I've been reading some papers about looking for neutrinoless double beta decay. A couple of them talk about finding a lower limit for neutrinoless double beta decay. From what I understand double beta decay is already a very rare process that has an extremely long half-life, but I'm not entirely sure what this has to do with finding $0\nu \beta \beta$-decay. A specific example is from this paper: Search for Majorana Neutrinos Near the Inverted Mass Hierarchy Region with KamLAND-Zen. In the paper they say they found a lower limit for the $0\nu \beta \beta$-decay to be $T^{0\nu}_{1/2} \gt 1.07 \times10^{26}$ yr. I'm not sure what this means in terms of looking for $0\nu \beta \beta$-decay.

How does knowing this information benefit researchers when looking for $0\nu \beta \beta$-decay?

Is it because knowing the half-life provides a better approximation for the statistics of finding $0\nu \beta \beta$-decay?

Also, how is it possible for them to find the half-life of $0\nu \beta \beta$-decay if it's never been observed?

  • 2
    $\begingroup$ have a look en.wikipedia.org/wiki/… . an infinite lifetime means no decay. a limit to the lifetime gives a limit to the probability of the neutrinos being majorana type $\endgroup$
    – anna v
    Commented May 23, 2018 at 20:14

1 Answer 1


Suppose you and your colleagues perform a search for a particular neutrinoless double beta decay, and at the end of the experiment, after all your hard work, you have seen nothing. It happens. A lot.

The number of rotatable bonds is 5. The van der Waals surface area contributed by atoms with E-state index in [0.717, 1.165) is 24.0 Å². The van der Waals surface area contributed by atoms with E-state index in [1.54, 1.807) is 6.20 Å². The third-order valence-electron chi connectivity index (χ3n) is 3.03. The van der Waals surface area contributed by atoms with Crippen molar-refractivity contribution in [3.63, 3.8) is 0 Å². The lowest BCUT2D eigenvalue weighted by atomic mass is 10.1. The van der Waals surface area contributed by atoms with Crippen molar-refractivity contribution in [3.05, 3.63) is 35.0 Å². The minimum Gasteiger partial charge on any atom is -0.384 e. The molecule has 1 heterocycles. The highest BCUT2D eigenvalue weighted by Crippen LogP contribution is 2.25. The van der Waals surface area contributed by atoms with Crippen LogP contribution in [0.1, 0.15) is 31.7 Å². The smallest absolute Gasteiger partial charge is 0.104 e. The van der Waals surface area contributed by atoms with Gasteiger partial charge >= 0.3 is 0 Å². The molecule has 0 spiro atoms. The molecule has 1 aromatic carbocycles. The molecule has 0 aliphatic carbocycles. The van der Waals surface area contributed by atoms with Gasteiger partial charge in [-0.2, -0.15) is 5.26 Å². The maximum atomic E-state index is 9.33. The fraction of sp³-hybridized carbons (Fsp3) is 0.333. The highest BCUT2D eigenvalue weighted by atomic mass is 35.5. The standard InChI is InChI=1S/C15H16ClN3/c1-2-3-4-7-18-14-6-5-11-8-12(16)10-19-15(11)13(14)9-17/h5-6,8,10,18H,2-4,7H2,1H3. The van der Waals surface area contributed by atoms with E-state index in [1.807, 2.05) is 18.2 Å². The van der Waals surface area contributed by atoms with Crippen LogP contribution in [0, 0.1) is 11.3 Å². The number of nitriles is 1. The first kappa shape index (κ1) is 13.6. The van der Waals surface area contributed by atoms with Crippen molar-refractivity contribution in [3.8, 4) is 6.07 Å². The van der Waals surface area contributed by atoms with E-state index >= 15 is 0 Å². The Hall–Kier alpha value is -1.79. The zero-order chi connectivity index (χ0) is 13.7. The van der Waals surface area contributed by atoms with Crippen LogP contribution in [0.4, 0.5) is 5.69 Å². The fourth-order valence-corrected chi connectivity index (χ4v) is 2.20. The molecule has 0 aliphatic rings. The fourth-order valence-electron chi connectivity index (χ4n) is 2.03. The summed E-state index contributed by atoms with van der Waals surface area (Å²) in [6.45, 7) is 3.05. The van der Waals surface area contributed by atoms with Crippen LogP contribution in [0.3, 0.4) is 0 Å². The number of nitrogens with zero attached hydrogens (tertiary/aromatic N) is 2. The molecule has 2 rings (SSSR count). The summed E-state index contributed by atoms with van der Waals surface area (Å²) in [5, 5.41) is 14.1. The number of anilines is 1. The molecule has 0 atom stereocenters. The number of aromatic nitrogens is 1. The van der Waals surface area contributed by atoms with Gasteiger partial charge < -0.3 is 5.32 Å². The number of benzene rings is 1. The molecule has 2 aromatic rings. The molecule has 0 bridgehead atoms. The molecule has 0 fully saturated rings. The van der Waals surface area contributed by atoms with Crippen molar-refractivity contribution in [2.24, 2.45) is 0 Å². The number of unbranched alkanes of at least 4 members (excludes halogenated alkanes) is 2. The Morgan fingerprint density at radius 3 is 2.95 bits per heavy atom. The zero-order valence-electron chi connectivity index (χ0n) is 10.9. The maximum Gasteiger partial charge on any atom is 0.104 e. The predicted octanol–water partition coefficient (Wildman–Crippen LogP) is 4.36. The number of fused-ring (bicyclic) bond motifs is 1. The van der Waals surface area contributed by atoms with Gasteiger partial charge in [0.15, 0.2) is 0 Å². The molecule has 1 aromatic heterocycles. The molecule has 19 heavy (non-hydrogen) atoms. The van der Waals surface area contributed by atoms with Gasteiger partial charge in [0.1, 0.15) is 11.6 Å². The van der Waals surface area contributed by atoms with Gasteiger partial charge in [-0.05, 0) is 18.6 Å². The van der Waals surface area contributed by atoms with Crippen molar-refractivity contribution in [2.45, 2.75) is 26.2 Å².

OK, no Nobel prize this time. But it's still an important piece of information that can produce papers, PhD theses, and conference talks. You want to report the results. But how?

You can't say "This decay does not happen." Maybe it does, but you needed to look for longer (ten times? A hundred times longer?) to have a chance of seeing it.

You don't want to just say "We looked but we didn't see anything. Period." That's not very helpful to people planning other experiments, or to theorists working out what could be going on.

The half life (or mean life) is the language used to convey your result. You make a statement like "We see no decays. With our apparatus and our observation period, if the half life were less than $1.07 \times 10^{26}$ years we would have expected to have seen at last one decay, with 90% probability (according to the Poisson statistical distribution). So as we have seen nothing we say (with 90% confidence) that if the decay occurs at all, it's half life must be even bigger than that. "

Now other experimenters know that there's little point in doing an experiment unless it is sensitive to even rarer decays with longer half lives, and the theorists know that any theory predicting a shorter half life is not looking good.

(Technically it's more complicated as you will have background events from other causes and you have to compare the number you see with the expected background, but the principle is the same.)

Hopefully that helps with understanding the Wikipedia entry.


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